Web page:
You also have the fact that the Iraqi government, through a tough time, has maintained its unity. And there’s another important point, which is that the Prime Minister and his entire government came into office really in midstream when it came to the sectarian violence that was inaugurated by the Samara mosque bombing in February. They have an enormously complex task in front of them in terms of dealing with building a political apparatus in a nation that has not had one previously, that is a free political apparatus. They also have the difficulty of dealing with long pent-up angers with different factions within the country. But at the same time, they have demonstrated unity and determination.
And the Prime Minister, along with the Deputy Prime Minister and the President, have all been out publicly stating their commitment to the goals that we’ve outlined all along, which is building the kind of strength within Iraq that will enable it, again, to sustain, govern, and defend itself.
* * * * *
SENIOR ADMINISTRATION OFFICIAL: With that, we’ll go to questions. And we’ll play around with this. If we can keep stuff on the record to the best of the ability, we will, but there are going to be some areas where we can’t.
Q How does the President make al Maliki feel as though he’s highly regarded by the U.S., say, in the light of this memo?
SENIOR ADMINISTRATION OFFICIAL: Well, he makes — the way he makes him feel highly regarded by the United States is that Prime Minister Maliki is in regular consultation with our Ambassador, with the President, with General Casey. Furthermore, the two governments have already been involved in ongoing cooperation, as my colleague mentioned. And if you take a look at key parts of the memo, including — key parts of the memo, you have a constant reiteration of the importance of strengthening the Maliki government — “need to work with him to augment his capabilities.” This, in fact, has become the focal point of U.S.-Iraqi cooperation — helping develop the capabilities necessary in unusually and incredibly challenging time for the government of Iraq.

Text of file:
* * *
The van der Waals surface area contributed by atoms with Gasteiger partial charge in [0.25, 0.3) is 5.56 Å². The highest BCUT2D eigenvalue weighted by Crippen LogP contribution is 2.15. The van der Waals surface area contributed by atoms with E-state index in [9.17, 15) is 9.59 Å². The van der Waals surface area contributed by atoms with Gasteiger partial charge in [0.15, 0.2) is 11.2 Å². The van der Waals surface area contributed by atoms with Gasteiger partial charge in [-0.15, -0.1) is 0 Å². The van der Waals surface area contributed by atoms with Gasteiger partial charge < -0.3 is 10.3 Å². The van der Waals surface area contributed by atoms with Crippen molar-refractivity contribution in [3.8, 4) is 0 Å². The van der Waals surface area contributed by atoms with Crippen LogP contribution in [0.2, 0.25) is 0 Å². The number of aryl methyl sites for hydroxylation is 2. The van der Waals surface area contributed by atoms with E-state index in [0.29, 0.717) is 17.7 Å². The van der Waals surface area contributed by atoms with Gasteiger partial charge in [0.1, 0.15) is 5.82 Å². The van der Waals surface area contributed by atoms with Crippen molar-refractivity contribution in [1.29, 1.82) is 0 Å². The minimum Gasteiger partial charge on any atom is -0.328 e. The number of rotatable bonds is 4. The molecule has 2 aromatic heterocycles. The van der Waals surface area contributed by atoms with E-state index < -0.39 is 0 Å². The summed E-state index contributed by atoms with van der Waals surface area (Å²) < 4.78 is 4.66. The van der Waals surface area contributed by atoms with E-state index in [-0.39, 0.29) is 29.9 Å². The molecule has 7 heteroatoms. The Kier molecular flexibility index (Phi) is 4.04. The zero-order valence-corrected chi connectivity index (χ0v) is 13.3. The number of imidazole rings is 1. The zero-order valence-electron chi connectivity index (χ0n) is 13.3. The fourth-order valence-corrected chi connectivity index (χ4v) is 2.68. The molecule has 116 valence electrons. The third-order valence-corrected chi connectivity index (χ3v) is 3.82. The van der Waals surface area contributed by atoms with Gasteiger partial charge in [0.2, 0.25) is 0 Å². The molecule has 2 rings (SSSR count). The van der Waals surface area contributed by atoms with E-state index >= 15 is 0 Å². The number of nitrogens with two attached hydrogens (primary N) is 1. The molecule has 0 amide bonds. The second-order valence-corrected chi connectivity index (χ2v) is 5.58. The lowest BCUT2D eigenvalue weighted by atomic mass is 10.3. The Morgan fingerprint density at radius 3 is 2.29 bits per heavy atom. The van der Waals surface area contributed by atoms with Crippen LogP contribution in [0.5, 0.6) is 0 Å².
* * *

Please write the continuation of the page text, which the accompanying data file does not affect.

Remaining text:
The President’s conversations on a regular basis with Prime Minister Maliki I think have not only provided the personal relationship that is very important in this case, but also the ability of both men to talk candidly about the challenges that the Maliki government faces. And the approach of this government is, how can we help Prime Minister Maliki? And that continues to be the way in which the President reaches out to him.
SENIOR ADMINISTRATION OFFICIAL: I’d just add that I think a little bit of getting beyond just the headline of the story and taking it in complete context and tenor of the memo demonstrates that important questions and obvious points of assessment are being made by the administration. But the broad conclusion, as identified in that very memo is that the big deficiency is capability. That’s something that Prime Minister Maliki has discussed publicly, as well as privately, with us; it’s something that we have acknowledged. One of the central tenets of this meeting is, how do we increase his capability to turn his good intentions, as described in this memo, into concrete action.
And everybody recognizes it, and those who understand the command and control issues, when it comes to Iraqi security forces, they come under MNFI authority and command. What he is looking for and what he is hoping to demonstrate is more direct effect on the security situation, particularly the sectarian violence. He believes he needs greater autonomy and control over certain aspects of his security forces in order to accomplish that. A lot of the work that has been done in the last month is to determine how best to do that, and that’s what the two leaders are going to be spending a lot of time tonight and tomorrow morning on.